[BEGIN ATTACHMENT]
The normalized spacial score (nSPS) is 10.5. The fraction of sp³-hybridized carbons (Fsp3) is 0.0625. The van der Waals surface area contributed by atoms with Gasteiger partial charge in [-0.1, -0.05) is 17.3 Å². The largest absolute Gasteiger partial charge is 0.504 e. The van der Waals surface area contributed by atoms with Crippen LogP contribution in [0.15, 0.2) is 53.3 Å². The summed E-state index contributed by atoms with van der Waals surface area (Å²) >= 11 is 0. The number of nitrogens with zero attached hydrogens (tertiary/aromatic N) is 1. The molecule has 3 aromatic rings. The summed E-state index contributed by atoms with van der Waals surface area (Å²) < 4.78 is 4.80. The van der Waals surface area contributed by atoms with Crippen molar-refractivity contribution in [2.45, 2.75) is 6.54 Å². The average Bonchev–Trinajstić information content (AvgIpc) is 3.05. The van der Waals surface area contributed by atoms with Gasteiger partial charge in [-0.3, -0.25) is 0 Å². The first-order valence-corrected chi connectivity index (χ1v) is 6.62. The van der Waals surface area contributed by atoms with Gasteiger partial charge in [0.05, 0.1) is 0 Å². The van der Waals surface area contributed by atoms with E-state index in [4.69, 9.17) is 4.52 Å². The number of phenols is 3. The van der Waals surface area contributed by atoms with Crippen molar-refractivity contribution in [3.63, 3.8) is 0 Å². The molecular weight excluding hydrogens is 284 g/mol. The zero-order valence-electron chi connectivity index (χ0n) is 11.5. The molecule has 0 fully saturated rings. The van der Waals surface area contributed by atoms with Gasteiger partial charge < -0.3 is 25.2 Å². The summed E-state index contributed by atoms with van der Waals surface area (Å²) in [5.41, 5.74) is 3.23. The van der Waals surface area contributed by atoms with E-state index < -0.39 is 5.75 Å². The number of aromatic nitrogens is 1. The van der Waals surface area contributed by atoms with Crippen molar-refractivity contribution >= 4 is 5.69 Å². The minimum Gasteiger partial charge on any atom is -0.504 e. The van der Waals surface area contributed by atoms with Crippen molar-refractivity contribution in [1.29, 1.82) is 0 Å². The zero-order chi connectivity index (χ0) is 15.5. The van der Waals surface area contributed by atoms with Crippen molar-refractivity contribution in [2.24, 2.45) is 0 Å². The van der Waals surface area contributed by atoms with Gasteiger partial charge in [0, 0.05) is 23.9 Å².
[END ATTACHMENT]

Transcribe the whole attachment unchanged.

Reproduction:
The normalized spacial score (nSPS) is 10.5. The fraction of sp³-hybridized carbons (Fsp3) is 0.0625. The van der Waals surface area contributed by atoms with Gasteiger partial charge in [-0.1, -0.05) is 17.3 Å². The largest absolute Gasteiger partial charge is 0.504 e. The van der Waals surface area contributed by atoms with Crippen LogP contribution in [0.15, 0.2) is 53.3 Å². The summed E-state index contributed by atoms with van der Waals surface area (Å²) >= 11 is 0. The number of nitrogens with zero attached hydrogens (tertiary/aromatic N) is 1. The molecule has 3 aromatic rings. The summed E-state index contributed by atoms with van der Waals surface area (Å²) < 4.78 is 4.80. The van der Waals surface area contributed by atoms with Crippen molar-refractivity contribution in [2.45, 2.75) is 6.54 Å². The average Bonchev–Trinajstić information content (AvgIpc) is 3.05. The van der Waals surface area contributed by atoms with Gasteiger partial charge in [-0.3, -0.25) is 0 Å². The first-order valence-corrected chi connectivity index (χ1v) is 6.62. The van der Waals surface area contributed by atoms with Gasteiger partial charge in [0.05, 0.1) is 0 Å². The van der Waals surface area contributed by atoms with E-state index in [4.69, 9.17) is 4.52 Å². The number of phenols is 3. The van der Waals surface area contributed by atoms with Crippen molar-refractivity contribution in [3.63, 3.8) is 0 Å². The molecular weight excluding hydrogens is 284 g/mol. The zero-order valence-electron chi connectivity index (χ0n) is 11.5. The molecule has 0 fully saturated rings. The van der Waals surface area contributed by atoms with Gasteiger partial charge < -0.3 is 25.2 Å². The summed E-state index contributed by atoms with van der Waals surface area (Å²) in [5.41, 5.74) is 3.23. The van der Waals surface area contributed by atoms with E-state index < -0.39 is 5.75 Å². The number of aromatic nitrogens is 1. The van der Waals surface area contributed by atoms with Crippen molar-refractivity contribution >= 4 is 5.69 Å². The minimum Gasteiger partial charge on any atom is -0.504 e. The van der Waals surface area contributed by atoms with Crippen molar-refractivity contribution in [1.29, 1.82) is 0 Å². The zero-order chi connectivity index (χ0) is 15.5. The van der Waals surface area contributed by atoms with Crippen molar-refractivity contribution in [2.24, 2.45) is 0 Å². The van der Waals surface area contributed by atoms with Gasteiger partial charge in [0, 0.05) is 23.9 Å².